After months of getting out early to harvest the garden bounty and water the vegetable beds, fall is here and I have a little extra time. I’ve used some of it to think about garden planning. 

After months of getting out early to harvest the garden bounty and water the vegetable beds, fall is here and I have a little extra time. I’ve used some of it to think about garden planning. 

I think everyone agrees that a successful vegetable garden requires some planning, especially if space is limited. But I’m an impulsive gardener who can’t abide empty ground. I tend to amend and immediately replant any row or patch that becomes vacant.

October 26, 2017 01:00 AM

Growing up in Soweto township, choreographer and dancer Vincent Mantsoe found strength in the daily rhythm set by the women in his life. 

“My grandmother, my mother, my auntie — I come from a family of sangoma, or traditional healers,” Mantsoe says. “They are the shamans. And their role in South Africa is to heal people — and part of that is dancing.” 

Growing up in Soweto township, choreographer and dancer Vincent Mantsoe found strength in the daily rhythm set by the women in his life. 

“My grandmother, my mother, my auntie — I come from a family of sangoma, or traditional healers,” Mantsoe says. “They are the shamans. And their role in South Africa is to heal people — and part of that is dancing.” 

Mantsoe brings his new work, KonKoriti, based on a song his grandmother used to sing him, to the University of Oregon this weekend.

October 26, 2017 01:00 AM

Back when I first met him, nearly 10 years ago, Isaac Marquez was a painter showing his work in coffee houses and restaurants. He made big, fairly traditional abstracts in those days: the kind you might see in a middle-of-the-road contemporary gallery in Portland, or in the lobby of an upwardly aspiring hotel.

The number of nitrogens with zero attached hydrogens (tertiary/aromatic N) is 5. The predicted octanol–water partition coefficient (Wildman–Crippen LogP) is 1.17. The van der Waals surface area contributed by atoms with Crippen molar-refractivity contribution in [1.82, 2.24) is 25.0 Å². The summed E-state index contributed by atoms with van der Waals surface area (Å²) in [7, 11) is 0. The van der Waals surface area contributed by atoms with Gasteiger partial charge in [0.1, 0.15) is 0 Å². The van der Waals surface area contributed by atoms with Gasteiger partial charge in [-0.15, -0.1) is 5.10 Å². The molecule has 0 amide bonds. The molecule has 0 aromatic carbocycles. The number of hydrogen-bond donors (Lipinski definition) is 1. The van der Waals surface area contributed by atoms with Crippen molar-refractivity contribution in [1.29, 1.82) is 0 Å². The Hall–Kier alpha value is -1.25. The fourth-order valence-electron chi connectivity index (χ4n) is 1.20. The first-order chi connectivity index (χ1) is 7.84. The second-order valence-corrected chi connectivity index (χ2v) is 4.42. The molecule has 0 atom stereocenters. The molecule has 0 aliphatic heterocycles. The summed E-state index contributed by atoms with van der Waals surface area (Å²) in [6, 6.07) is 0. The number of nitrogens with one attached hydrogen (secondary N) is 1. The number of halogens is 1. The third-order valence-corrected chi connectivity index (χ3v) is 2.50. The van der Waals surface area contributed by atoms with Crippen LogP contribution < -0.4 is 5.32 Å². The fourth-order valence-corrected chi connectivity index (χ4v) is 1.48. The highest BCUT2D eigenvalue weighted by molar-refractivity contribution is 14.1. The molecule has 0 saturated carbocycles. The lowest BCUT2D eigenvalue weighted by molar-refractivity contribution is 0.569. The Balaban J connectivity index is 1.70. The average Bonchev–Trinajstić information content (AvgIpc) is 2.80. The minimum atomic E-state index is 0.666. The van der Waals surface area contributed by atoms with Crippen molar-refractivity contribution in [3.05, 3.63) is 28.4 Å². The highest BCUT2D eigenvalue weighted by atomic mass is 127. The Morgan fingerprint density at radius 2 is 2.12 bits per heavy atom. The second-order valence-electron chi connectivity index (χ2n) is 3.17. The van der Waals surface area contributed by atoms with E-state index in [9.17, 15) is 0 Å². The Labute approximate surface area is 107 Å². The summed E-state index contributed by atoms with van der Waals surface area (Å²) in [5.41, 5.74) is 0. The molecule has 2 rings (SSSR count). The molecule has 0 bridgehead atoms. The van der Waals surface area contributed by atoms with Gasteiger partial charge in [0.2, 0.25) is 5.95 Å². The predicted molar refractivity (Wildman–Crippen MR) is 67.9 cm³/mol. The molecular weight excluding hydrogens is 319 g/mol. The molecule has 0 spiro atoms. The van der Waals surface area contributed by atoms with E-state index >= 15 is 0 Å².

These days Marquez has put down his brushes so he can paint on a much larger canvas. The 43-year-old took over in September as the director of Eugene’s Cultural Services Division. In his new job he oversees a staff of 37 full-time-equivalent positions and a budget of $8 million. He will be responsible for operation of the Hult Center, the Cuthbert Amphitheater and the city’s community events and public art programs.

Back when I first met him, nearly 10 years ago, Isaac Marquez was a painter showing his work in coffee houses and restaurants. He made big, fairly traditional abstracts in those days: the kind you might see in a middle-of-the-road contemporary gallery in Portland, or in the lobby of an upwardly aspiring hotel.

October 19, 2017 01:00 AM

How do you present an antiquated, strictly traditional art form like ballet to an audience whose musical oldies are only 30 years old? Answer: fusion. That’s the M.O. at Ballet Fantastique.

How do you present an antiquated, strictly traditional art form like ballet to an audience whose musical oldies are only 30 years old? Answer: fusion. That’s the M.O. at Ballet Fantastique.

Donna and Hannah Bontrager, a dynamic mother-daughter team, founded Ballet Fantastique and began to choreograph entirely original ballets in the early 2000s. Since then, they have produced more than 65 new performances.

October 19, 2017 01:00 AM

I’m a snob and a sniff and a two-bit dilettante of the lowest rank.

For instance, I once dismissed Stephen King as an immature populist hack whose middlebrow fiction is an affront to all things literary, and I felt that same way about playwright Neil Simon — a sentimental moron whose tweedy Borscht Belt shtick had transformed the grand tradition of romantic comedy into an efflorescence of twee and treacle.

I’m a snob and a sniff and a two-bit dilettante of the lowest rank.

For instance, I once dismissed Stephen King as an immature populist hack whose middlebrow fiction is an affront to all things literary, and I felt that same way about playwright Neil Simon — a sentimental moron whose tweedy Borscht Belt shtick had transformed the grand tradition of romantic comedy into an efflorescence of twee and treacle.

October 12, 2017 01:00 AM